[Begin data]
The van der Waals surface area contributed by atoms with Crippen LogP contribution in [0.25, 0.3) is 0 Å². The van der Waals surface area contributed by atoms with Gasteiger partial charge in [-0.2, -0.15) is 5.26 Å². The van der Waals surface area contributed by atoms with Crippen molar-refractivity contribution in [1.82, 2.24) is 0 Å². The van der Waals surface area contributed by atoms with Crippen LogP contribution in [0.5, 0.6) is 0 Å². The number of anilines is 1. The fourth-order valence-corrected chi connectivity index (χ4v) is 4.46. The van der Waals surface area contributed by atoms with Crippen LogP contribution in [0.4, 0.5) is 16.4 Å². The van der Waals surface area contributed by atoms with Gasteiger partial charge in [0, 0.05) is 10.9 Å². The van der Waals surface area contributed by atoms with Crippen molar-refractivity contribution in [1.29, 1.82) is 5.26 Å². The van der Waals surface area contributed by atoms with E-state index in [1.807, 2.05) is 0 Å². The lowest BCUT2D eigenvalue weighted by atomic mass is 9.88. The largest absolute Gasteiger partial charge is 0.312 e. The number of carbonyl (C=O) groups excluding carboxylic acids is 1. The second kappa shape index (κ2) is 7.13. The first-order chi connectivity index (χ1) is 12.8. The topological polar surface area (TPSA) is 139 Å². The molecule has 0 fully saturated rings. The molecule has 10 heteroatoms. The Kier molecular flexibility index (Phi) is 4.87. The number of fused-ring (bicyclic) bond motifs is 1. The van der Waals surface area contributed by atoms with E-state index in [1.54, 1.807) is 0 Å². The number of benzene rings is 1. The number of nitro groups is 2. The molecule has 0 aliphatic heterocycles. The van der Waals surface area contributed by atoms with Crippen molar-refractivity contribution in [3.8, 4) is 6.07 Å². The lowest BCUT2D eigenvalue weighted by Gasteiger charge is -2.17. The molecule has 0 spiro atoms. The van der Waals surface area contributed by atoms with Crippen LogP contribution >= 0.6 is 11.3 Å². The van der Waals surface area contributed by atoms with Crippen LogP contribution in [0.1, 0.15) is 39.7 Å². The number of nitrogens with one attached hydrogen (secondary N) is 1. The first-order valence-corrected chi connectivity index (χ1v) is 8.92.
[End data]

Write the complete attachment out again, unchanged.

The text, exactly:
The van der Waals surface area contributed by atoms with Crippen LogP contribution in [0.25, 0.3) is 0 Å². The van der Waals surface area contributed by atoms with Gasteiger partial charge in [-0.2, -0.15) is 5.26 Å². The van der Waals surface area contributed by atoms with Crippen molar-refractivity contribution in [1.82, 2.24) is 0 Å². The van der Waals surface area contributed by atoms with Crippen LogP contribution in [0.5, 0.6) is 0 Å². The number of anilines is 1. The fourth-order valence-corrected chi connectivity index (χ4v) is 4.46. The van der Waals surface area contributed by atoms with Crippen LogP contribution in [0.4, 0.5) is 16.4 Å². The van der Waals surface area contributed by atoms with Gasteiger partial charge in [0, 0.05) is 10.9 Å². The van der Waals surface area contributed by atoms with Crippen molar-refractivity contribution in [1.29, 1.82) is 5.26 Å². The van der Waals surface area contributed by atoms with E-state index in [1.807, 2.05) is 0 Å². The lowest BCUT2D eigenvalue weighted by atomic mass is 9.88. The largest absolute Gasteiger partial charge is 0.312 e. The number of carbonyl (C=O) groups excluding carboxylic acids is 1. The second kappa shape index (κ2) is 7.13. The first-order chi connectivity index (χ1) is 12.8. The topological polar surface area (TPSA) is 139 Å². The molecule has 0 fully saturated rings. The molecule has 10 heteroatoms. The Kier molecular flexibility index (Phi) is 4.87. The number of fused-ring (bicyclic) bond motifs is 1. The van der Waals surface area contributed by atoms with E-state index in [1.54, 1.807) is 0 Å². The number of benzene rings is 1. The number of nitro groups is 2. The molecule has 0 aliphatic heterocycles. The van der Waals surface area contributed by atoms with Crippen molar-refractivity contribution in [3.8, 4) is 6.07 Å². The lowest BCUT2D eigenvalue weighted by Gasteiger charge is -2.17. The molecule has 0 spiro atoms. The van der Waals surface area contributed by atoms with Crippen LogP contribution >= 0.6 is 11.3 Å². The van der Waals surface area contributed by atoms with Crippen LogP contribution in [0.1, 0.15) is 39.7 Å². The number of nitrogens with one attached hydrogen (secondary N) is 1. The first-order valence-corrected chi connectivity index (χ1v) is 8.92.